3. Fast Time to listing. A listing on the Frankfurt, Stockholm, or Stuttgart stock exchanges would be much faster than any American listing. Time is money! Waiting six to twelve months to become listed on the OTCBB or Pink Sheets does take to much valuable time. A listing on a European stock exchange could take as little as 6 weeks from scratch.

4. No Sarbanes-Oxley. Two separate studies, one conducted by a group of executives and academics, and another by McKinsey and Co. for New York Mayor Michael Bloomberg and New York Senator Charles Schumer, have come to the same conclusion; Excessive regulation has made the U.S. stock exchanges (including the OTCBB), a less-than-favorable place to go public, and singles out the Sarbanes-Oxley Act, as the main reason. The requirements of Sarbanes-Oxley are extremely costly for listed companies. Since passage of the Sarbanes-Oxley Act, many U.S. companies have found the ongoing expense to be reason enough not delist on US Stock Exchange's.

5. The OTC Bulletin Board is not an official stock exchange. Frankfurt, Stockholm and Stuttgart stock exchange's are official stock exchange's. OTC Bulletin Board listed securities are traded by broker-dealers who negotiate directly with other brokers. OTC stocks are considered “penny stocks” by licensed brokerage firms, and SEC rules require that all purchases of such stocks must be unsolicited by their clients. This literally prohibits brokers and their firms to lawfully solicit their clients to purchase OTC securities. This limits the liquidity to develop  as del as in Europe. Unlike the OTC-markets, the German and Swedish stock exchange's are internationally recognized, just like NASDAQ or NYSE. Frankfurt Stock Exchange is now considered the most internationally accepted exchange in the world, with more than 80 countries listed.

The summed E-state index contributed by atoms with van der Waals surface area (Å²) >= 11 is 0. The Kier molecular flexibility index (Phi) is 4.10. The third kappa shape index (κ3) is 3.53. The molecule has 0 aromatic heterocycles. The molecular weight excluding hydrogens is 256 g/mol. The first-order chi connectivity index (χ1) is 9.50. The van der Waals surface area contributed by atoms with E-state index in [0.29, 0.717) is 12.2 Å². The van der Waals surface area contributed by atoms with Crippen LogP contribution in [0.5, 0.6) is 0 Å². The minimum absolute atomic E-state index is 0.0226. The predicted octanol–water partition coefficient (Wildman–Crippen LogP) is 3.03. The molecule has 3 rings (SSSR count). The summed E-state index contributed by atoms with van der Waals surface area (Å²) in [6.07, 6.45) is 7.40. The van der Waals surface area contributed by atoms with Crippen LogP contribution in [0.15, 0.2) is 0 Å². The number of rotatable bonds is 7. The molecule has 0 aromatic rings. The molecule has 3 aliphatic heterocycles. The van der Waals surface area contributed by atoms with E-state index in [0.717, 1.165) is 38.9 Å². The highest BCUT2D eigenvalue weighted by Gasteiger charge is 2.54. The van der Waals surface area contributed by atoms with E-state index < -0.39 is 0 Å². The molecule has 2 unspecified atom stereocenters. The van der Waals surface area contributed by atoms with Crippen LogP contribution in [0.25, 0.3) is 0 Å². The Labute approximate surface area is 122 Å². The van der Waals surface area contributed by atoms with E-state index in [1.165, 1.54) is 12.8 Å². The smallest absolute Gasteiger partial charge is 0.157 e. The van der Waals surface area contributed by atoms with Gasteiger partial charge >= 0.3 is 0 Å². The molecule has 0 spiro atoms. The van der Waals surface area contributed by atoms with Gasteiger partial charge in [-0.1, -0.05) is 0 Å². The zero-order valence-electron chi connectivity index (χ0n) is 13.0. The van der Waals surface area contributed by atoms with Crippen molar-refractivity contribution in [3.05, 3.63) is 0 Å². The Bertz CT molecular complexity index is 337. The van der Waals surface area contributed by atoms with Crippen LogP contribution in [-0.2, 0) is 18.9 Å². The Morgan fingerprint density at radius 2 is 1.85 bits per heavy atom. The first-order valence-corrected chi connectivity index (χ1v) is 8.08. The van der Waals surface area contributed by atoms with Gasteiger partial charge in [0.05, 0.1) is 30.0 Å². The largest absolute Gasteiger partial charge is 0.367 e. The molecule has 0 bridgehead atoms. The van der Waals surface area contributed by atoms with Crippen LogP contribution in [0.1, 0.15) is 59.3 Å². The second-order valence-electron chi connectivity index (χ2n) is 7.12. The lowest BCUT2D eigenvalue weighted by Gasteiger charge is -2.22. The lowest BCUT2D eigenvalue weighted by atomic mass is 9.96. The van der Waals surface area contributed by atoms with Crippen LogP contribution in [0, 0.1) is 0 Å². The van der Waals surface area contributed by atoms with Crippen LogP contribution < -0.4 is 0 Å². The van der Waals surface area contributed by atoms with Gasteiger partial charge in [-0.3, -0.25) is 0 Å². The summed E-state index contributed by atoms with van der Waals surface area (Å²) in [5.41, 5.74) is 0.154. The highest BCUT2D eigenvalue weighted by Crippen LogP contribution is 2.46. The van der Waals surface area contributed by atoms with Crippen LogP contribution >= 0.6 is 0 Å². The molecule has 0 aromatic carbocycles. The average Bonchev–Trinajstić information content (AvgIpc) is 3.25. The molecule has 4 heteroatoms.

The worldwide electronic securities trading system Xetra is the newest and most versatile stock trading platform in the world. It is one of several reasons why companies are switching to the Frankfurt Exchange. This software platform is continually scanning the market for suitable buyers and sellers faster than the New York platforms. Furthermore, it is the fastest in detecting irregular buying patters and issues "alerts" when such things are found. By end of 2010, more than 65% of the total trades were from countries outside Germany, with 22% from US investors and 24% of from UK investors.

6. The Frankfurt Stock Exchange has direct access to greater than 1/3 of the worlds investment capital. The Frankfurt Stock Exchange receives massive exposure to investor capital with more than 250 international trading institutions and more than 4,500 traders worldwide. Investors directly connected to the Frankfurt Stock Exchange represent a full 35% of the world’s investment capital. This means that a listing on the Frankfurt Stock Exchange gives companies access to greater than 1/3 of all the investment capital on the global market arena.

7. The Frankfurt Stock Exchange has the highest liquidity from all exchanges in Europe, including the London and Paris Stock Exchanges. Market liquidity and trading volume on the Frankfurt Stock Exchange comes third in the entire world.

8. Cost for a German/Swedish listing is considerably below an OTC-market listing. The Sarbanes-Oxley Act has created very high listing costs for trading on the OTC-markets. Cost for a listing on the Frankfurt Stock Exchange are small in comparison.

In conclusion Frankfurt, Stockholm and Stuttgart offers less cost, better liquidity, and greater access to capital. Call us today to discuss a listing of your company.

Call Now 1 416 444-4001, 1 313 918 1320, +46 40 644 4636